Microsoft Ignite: Day 4



Read my summary of all Ignite days:

So, here we are at the 4th day of Ignite.

My plan for this day was to focus mainly on Hands-On labs and the Partner Zone (and the Store!!), so not many sessions.

But still…


Empower Yourself Through Personal Branding (Cathrine Wilhelmsen, Inmeta)

Yep, I know.

You’re probably asking yourself: Why is there a session about personal branding on a development & IT conference?

Well, when there are 30,000 attendees, and thousands of sessions, I guess there is also a place for some “soft” topics to be discussed.

Since personal branding and development is a subject close to my heart, I’ve decided to give it a chance.

Spoiler: Great, inspirational talk, that every introvert with inspirations must watch.

And to the details:

Cathrine was a shy, short kid, and was constantly bullied at school. She suffered from nightmares, depression and anxiety. At first, her way of dealing with it was to brand herself as the geek, strange, outcast girl:

Normal People Scare Me

But as she grew up, she figured out that won’t work in the grown-ups world.

And after a life changing experience in the PASS Summit 2013, she began volunteering.

And then speaking.

And then organizing events.

And then she became the “buddy”, the one that connects with the shy and introverts, and help them become part of the community.

And her tips for all the shy people out there:

  1. Volunteer. This will make you part of a community, and will provide a lot of talking opportunities.
  2. Contribute to the community. Website, posts, conferences – find your community, and embrace it.
  3. Speak at events. The fact that you have to stand on stage and talk is very empowering.
  4. Organize. There isn’t a community for your passion? Create it! People will come.
  5. Be Authentic. Everyone have weaknesses. Don’t be afraid to talk about yours.

Being an introvert myself, I really identify with these tips, and I believe this is achievable for each and every introvert and shy kid out there.

A very inspiring and empowering talk. I know I’m going to follow Cathrine from now on.


Let’s Build a Knowledgeable Chatbot (Matthew Wade, AtBot)

Another session I was expecting to.

I believe the world of chatbots is here to stay, and will be used more and more by all kinds of companies. And I’ve heard a lot about Microsoft’s approach towards this topic, but didn’t have the chance to get a comprehensive overview.

So in this session, the (great) speaker built a chatbot from the ground up, utilizing two tools:

  • QnA Maker – a very easy to use, well, QnA maker. Using this tool we can define questions and answers the bot should be able to answer (ie. What do you have for lunch, What are your opening hours, Where are you located etc). The thing to note here is that it’s a good idea to provide multiple versions for each question. For example – Where are you located, What is your address, How can I drive to you are basically all the same questions.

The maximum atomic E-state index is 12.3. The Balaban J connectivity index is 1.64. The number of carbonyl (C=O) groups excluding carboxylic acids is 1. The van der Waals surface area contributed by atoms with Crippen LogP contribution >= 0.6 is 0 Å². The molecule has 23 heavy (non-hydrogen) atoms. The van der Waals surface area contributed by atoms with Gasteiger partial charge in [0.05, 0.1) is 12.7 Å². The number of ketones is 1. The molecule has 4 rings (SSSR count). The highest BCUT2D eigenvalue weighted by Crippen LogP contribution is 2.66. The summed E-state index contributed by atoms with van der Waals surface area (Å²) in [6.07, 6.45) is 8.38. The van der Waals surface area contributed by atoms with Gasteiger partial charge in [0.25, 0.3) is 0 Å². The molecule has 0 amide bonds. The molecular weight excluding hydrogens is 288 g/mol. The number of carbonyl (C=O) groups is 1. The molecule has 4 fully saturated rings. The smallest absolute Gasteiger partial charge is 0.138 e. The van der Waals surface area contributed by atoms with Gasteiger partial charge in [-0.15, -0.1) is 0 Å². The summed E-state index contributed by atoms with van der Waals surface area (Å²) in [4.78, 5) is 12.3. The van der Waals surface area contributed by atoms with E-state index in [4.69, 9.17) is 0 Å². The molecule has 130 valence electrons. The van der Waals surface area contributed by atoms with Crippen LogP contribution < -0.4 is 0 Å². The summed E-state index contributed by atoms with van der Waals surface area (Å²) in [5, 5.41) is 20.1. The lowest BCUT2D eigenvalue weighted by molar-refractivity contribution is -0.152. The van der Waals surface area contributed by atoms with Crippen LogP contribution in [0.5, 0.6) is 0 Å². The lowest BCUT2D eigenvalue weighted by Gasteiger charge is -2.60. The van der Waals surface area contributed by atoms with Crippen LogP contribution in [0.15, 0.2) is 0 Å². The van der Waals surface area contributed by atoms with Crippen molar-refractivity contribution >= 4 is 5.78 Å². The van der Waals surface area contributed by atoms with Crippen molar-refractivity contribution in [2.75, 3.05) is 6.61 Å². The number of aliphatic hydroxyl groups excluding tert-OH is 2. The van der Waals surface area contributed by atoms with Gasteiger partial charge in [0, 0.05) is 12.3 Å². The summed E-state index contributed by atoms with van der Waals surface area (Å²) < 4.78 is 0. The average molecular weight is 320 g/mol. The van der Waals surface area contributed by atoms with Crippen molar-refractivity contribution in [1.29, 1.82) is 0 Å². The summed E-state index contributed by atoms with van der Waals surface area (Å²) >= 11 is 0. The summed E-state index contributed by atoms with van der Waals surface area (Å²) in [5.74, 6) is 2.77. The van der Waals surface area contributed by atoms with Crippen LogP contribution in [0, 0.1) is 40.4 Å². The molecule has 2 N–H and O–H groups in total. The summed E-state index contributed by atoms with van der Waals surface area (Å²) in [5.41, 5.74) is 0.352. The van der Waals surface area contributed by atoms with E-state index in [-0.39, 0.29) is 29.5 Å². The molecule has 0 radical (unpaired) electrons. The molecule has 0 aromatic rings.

Now, of course the author should not try to cover all the possible variations of the question, but it’s a good idea to provide some that are quite different from each other.
    Answers can contain actionable buttons, for use by the client. For example, in response to “What are your opening hours”, after displaying the hours, the answer can suggest a menu button, titled “Click to see the menu”. This way, the bot guides the user in the conversation, and not the other way around.
  • Azure Bot Service – This is where the bot lives. Bot is basically just a web app, ties to some knowledge base (in our case – QnA Maker). Azure Bot Service hosts the bot and provides live endpoint for it, to be referred by websites or other hosting platforms.
    In addition, the Bot Service provides Channels, which are various non-web-UI environments the bot can be hosted in. In a very engaging demo, Matthew asked the audience to send a mail to a specific address with a #qna in the subject, and ask some questions. The bot was hosted on the other side, and, when trying this, I’ve got an intelligent answer (as a reply email) in a matter of seconds.

I loved this session. It introduced me to a topic I didn’t have experience with, and expanded my horizons as an Azure Architect. I’m sure an opportunity to use it will present itself in the near future, and I look forward to it.


That’s It?

Yep. That was it for the day. The rest of the day was dedicated to hands-on labs, and some more visits to The Hub’s partners booths.

I’ve left early, so I have time to run some errands (read: mails and phone calls) before the big event of all: Microsoft is taking us to Universal Studios!

So see you tomorrow. I have no idea when I will get up, after a night full of rides, food and a lot of good time.


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Don’t forget to check out my courses:

The Complete Guide to Becoming a Software Architect

Rest API Design – The Complete Guide

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